High School and walks on to noisy Edi Bazaar, effortlessly dodging autorickshaws and ox-carts. As she makes her way home with her sisters, they practise their English together, the eldest coaching the youngest, who in turn teaches their mother. The journey takes her past St John's High School on one corner, Modern High School on another; past New Convent School newly opened in the home of the proprietor, and past St Angel's Public School in a converted chicken farm — all private schools in the slums.

There is a government school nearby, where the children can get free rice at lunchtime, free books, and, of course, free tuition. But parents who care would not dream of sending their children there. 'We want teachers who teach, not who get our children to do domestic chores,' one veiled mother tells me. And we want our children to learn English, but that's not allowed in the government primary schools.' So parents pay their 0.50 per month, scrimping and saving to find the rupees.

Such parents now make up the majority in Hyderabad. Official figures show that 61 per cent of all students are enrolled in the private unaided sector, and these figures are likely to overestimate the numbers in government schools (because of corrupt over-reporting) and underestimate the numbers in the private sector (because many such schools are unrecognised, therefore not noticed).

In Africa and Asia the poor know that government schools won't serve their needs. But they do not sit idly by, dispossessed and disfranchised — adjectives used by the liberal elite to describe the poor — acquiescent in their government's failure. Instead they vote with their feet, desert the state schools and move their children to private schools set up by educational entrepreneurs to cater for their needs.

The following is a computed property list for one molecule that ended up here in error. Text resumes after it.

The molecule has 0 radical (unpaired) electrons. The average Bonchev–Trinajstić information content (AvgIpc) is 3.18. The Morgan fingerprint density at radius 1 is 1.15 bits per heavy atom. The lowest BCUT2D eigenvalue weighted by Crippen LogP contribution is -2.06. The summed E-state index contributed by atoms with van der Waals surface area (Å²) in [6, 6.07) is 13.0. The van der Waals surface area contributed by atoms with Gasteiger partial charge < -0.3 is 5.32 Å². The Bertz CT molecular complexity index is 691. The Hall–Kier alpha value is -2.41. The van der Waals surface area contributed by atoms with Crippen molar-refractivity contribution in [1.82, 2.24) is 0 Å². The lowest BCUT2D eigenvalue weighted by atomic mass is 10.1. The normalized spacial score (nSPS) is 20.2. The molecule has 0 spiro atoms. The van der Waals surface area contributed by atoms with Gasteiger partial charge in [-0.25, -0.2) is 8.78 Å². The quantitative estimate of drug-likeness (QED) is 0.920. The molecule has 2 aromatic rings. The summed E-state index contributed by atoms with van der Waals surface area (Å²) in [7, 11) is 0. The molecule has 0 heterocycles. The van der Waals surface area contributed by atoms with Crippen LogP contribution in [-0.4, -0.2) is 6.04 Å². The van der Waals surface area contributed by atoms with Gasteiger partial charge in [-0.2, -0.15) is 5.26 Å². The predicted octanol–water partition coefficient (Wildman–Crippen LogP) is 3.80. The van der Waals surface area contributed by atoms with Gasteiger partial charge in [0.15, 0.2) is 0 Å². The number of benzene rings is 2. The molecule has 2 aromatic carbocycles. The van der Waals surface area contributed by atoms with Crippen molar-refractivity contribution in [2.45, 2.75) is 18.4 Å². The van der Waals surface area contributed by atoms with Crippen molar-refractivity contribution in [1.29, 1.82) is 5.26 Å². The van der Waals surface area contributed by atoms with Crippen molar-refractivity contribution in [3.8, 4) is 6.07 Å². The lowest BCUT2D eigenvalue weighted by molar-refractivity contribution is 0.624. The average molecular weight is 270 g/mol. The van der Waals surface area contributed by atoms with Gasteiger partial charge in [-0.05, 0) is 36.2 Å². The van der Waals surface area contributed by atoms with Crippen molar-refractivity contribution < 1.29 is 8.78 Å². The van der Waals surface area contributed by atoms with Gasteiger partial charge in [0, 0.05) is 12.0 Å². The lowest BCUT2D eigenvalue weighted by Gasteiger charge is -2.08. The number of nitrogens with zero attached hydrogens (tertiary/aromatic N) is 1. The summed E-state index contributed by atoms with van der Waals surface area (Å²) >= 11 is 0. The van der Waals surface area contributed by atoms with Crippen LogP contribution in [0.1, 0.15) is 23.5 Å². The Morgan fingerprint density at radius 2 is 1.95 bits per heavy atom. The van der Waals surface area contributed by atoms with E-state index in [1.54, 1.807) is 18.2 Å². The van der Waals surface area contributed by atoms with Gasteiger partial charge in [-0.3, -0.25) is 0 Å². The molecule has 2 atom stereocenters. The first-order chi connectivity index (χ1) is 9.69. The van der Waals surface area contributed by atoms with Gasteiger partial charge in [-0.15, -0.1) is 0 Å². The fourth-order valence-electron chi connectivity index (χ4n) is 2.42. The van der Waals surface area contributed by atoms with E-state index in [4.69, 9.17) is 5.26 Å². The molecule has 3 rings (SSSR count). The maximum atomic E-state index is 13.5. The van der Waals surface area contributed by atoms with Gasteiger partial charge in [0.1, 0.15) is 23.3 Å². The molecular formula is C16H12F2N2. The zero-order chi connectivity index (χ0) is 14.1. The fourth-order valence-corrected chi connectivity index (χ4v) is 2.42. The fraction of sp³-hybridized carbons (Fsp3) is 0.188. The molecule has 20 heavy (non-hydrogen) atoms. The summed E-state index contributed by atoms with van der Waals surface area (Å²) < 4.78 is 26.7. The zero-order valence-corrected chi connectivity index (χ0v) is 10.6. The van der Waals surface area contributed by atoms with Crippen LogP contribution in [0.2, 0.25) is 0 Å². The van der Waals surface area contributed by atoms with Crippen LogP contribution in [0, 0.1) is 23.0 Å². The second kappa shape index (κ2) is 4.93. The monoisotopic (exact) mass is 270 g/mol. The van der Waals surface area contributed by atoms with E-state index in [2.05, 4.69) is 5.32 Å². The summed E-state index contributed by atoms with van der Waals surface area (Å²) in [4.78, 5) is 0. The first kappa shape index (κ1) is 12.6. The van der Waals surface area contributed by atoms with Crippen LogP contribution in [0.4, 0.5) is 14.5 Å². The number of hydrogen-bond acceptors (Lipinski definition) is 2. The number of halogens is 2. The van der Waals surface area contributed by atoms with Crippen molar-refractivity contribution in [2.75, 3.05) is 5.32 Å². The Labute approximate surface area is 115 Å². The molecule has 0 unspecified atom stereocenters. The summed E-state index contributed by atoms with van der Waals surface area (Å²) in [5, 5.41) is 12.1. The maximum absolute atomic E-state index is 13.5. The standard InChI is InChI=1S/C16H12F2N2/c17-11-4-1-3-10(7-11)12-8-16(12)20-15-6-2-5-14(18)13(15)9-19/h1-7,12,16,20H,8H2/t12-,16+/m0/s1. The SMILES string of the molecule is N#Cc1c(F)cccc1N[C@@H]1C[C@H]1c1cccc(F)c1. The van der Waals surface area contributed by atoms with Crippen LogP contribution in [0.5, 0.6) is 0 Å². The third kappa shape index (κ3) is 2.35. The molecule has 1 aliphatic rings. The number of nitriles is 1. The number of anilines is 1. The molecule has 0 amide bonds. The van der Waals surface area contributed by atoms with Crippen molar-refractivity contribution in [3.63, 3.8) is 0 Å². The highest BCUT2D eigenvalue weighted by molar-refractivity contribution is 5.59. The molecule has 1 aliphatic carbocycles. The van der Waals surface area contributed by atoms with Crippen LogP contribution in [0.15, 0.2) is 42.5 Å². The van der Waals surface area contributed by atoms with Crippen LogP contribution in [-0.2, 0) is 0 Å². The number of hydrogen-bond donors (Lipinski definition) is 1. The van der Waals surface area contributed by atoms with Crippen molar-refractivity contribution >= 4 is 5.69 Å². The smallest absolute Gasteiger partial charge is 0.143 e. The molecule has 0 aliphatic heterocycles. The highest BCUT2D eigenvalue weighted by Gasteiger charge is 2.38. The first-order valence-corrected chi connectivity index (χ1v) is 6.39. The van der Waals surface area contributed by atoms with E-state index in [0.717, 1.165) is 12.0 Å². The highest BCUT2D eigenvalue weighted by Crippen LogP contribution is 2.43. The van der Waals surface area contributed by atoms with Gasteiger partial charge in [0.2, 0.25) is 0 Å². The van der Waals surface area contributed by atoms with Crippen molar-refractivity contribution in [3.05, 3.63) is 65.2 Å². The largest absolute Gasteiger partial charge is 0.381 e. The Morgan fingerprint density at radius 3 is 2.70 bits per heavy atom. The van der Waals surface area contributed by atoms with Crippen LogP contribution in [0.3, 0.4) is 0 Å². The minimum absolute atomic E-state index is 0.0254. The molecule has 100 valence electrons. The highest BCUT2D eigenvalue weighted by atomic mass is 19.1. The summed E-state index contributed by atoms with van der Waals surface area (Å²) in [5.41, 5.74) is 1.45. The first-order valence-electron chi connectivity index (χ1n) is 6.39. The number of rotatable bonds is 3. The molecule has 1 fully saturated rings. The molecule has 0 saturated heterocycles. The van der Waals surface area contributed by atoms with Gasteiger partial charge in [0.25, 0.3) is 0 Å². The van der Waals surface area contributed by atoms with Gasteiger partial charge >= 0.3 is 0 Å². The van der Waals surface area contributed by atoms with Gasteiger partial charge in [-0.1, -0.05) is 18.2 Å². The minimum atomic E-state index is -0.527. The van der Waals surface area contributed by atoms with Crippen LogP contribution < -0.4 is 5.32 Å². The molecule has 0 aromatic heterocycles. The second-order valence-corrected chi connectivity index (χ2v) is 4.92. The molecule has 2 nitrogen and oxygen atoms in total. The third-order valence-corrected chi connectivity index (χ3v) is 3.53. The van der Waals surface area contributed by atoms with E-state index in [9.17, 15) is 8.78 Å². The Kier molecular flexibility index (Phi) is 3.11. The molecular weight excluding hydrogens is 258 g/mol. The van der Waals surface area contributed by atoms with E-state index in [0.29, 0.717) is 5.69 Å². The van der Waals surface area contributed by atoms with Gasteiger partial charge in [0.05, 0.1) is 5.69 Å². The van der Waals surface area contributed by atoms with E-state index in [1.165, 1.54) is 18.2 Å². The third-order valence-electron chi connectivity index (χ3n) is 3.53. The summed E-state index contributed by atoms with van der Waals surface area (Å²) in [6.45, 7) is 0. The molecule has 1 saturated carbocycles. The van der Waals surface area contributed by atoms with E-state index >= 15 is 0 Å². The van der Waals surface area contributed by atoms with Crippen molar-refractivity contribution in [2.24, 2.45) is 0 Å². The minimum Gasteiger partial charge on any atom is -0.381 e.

The startling thing is that these schools are commercially driven and not dependent on handouts from state or philanthropy. There is a spirit of dedication within the schools. The comments of Mr Mohamed Wajid, director of the Peace High School, are typical. When his mother was about to retire, she took him to one side. 'She showed me pictures of the less blessed people living here and reminded me that life must not be lived for oneself; life must be lived for others. So I took over the running of her school.'

Even charging very low fees, the schools can make a healthy profit, which, as in any good business, is ploughed back into the school. Part of the reason they can afford to do this is that they pay teachers perhaps a quarter of what they could get in the government schools, but the jobs are not available because the teaching unions have pushed up wages beyond any reasonable level.

The failure of state schools in parts of Africa and Asia is an open secret. For instance, the Indian government sponsored the Probe Report, which gives a disturbing picture of the 'malfunctioning' of government schools for low-income families. When researchers called unannounced on their random sample, there was 'teaching activity' in only 53 per cent of the schools. In 33 per cent the head teacher was absent. Significantly, there was a low level of teaching activity even in those schools with relatively good infrastructure, teaching aids and pupil–teacher ratios. Indeed, says the report, 'it has become a way of life in the profession'. The Probe Report concedes that the problems found in government schools were not apparent in private schools serving the poor. In the great majority — visited unannounced and at random — there was 'feverish classroom activity'. And what's true for India is increasingly true for countries across Asia and Africa.